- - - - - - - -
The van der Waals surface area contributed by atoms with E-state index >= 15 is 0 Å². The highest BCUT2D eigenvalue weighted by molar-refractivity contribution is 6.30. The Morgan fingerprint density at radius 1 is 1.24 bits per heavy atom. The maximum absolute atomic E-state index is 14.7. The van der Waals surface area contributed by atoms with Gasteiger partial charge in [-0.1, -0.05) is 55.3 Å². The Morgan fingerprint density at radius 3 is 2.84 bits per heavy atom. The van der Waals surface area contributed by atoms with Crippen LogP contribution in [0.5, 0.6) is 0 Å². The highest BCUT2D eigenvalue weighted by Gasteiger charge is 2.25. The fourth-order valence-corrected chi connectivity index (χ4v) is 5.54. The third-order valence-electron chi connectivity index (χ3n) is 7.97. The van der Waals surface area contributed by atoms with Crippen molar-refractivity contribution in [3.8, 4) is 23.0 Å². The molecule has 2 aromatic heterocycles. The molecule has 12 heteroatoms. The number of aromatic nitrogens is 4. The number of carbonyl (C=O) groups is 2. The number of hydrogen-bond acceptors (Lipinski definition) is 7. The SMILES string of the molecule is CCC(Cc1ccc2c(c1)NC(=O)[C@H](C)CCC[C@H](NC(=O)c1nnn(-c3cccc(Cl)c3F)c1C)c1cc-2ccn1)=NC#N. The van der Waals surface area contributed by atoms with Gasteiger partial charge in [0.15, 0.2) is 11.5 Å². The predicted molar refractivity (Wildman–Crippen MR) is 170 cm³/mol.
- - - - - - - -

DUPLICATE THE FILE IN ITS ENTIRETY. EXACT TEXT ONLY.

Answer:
The van der Waals surface area contributed by atoms with E-state index >= 15 is 0 Å². The highest BCUT2D eigenvalue weighted by molar-refractivity contribution is 6.30. The Morgan fingerprint density at radius 1 is 1.24 bits per heavy atom. The maximum absolute atomic E-state index is 14.7. The van der Waals surface area contributed by atoms with Gasteiger partial charge in [-0.1, -0.05) is 55.3 Å². The Morgan fingerprint density at radius 3 is 2.84 bits per heavy atom. The van der Waals surface area contributed by atoms with Crippen LogP contribution in [0.5, 0.6) is 0 Å². The highest BCUT2D eigenvalue weighted by Gasteiger charge is 2.25. The fourth-order valence-corrected chi connectivity index (χ4v) is 5.54. The third-order valence-electron chi connectivity index (χ3n) is 7.97. The van der Waals surface area contributed by atoms with Crippen molar-refractivity contribution in [3.8, 4) is 23.0 Å². The molecule has 2 aromatic heterocycles. The molecule has 12 heteroatoms. The number of aromatic nitrogens is 4. The number of carbonyl (C=O) groups is 2. The number of hydrogen-bond acceptors (Lipinski definition) is 7. The SMILES string of the molecule is CCC(Cc1ccc2c(c1)NC(=O)[C@H](C)CCC[C@H](NC(=O)c1nnn(-c3cccc(Cl)c3F)c1C)c1cc-2ccn1)=NC#N. The van der Waals surface area contributed by atoms with Gasteiger partial charge in [0.15, 0.2) is 11.5 Å². The predicted molar refractivity (Wildman–Crippen MR) is 170 cm³/mol.